paymentClient.subscribeToSystemEvents().subscribe(flowEvent -> {
  String type = flowEvent.getType();
  AdditionalData data = flowEvent.getData();
  switch (type) {
    case "flowStateChanged":
      boolean flowConfigsChanged = data.getBooleanValue("eventKeyFlowConfigsChanged", false);
      boolean fpsSettingsChanged = data.getBooleanValue("eventKeySettingsChanged", false);
    case "externalStateChanged":
      boolean flowServicesChanged = data.getBooleanValue("eventKeyFlowServicesChanged", false);
      boolean devicesChanged = data.getBooleanValue("eventKeyDevicesChanged", false);

Status Update Flows

In addition to the standard flows that are defined to perform a certain action, like a purchase, or generating a token, AppFlow also enables applications to provide status updates via flows. These status updates can be of any nature that involves passing some data to one or multiple applications.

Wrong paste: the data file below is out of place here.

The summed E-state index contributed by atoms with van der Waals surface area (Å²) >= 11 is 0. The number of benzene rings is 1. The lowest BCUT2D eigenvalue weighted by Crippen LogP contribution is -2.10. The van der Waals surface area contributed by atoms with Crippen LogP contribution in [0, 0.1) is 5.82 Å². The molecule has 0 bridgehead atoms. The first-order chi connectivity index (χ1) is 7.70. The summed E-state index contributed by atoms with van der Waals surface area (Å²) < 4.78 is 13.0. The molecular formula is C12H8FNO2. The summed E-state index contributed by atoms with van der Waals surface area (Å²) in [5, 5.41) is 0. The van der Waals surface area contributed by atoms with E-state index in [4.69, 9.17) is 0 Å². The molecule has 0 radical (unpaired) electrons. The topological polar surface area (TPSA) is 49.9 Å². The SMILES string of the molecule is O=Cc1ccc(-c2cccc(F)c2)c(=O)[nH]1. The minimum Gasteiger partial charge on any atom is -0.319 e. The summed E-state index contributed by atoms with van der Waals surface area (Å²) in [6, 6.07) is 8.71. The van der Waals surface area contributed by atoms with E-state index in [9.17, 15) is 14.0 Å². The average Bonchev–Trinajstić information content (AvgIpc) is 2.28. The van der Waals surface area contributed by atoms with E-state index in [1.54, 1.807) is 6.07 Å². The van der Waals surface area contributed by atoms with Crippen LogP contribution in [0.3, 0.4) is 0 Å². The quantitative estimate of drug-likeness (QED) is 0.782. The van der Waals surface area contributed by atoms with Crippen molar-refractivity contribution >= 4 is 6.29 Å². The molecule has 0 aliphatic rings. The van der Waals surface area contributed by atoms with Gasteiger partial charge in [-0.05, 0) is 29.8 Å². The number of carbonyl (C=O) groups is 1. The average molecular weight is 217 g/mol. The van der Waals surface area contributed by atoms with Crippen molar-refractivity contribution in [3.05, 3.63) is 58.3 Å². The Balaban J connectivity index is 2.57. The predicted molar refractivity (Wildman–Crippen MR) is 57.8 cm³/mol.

Unlike the normal generic flows (such as tokenisation) where a single application handles the request and passes back a response with an outcome, these flows allow multiple applications to be called in sequence for the purpose of reading input data. The application can choose to not send any data back, or to pass back a set of references. FPS will collate all references from the applications and pass back in the final Response back to the client.

These flows are processed via a request queue in the background, separately from the standard flows. Applications in these flows may not launch any user interface - they must handle the update in the service only. Responses to status updates come in via the BaseResponseListenerService.notifyStatusUpdateResponse() callback method. If the client application is not interested in the responses, this method can be left empty.

See Flow Types for defined status update flows.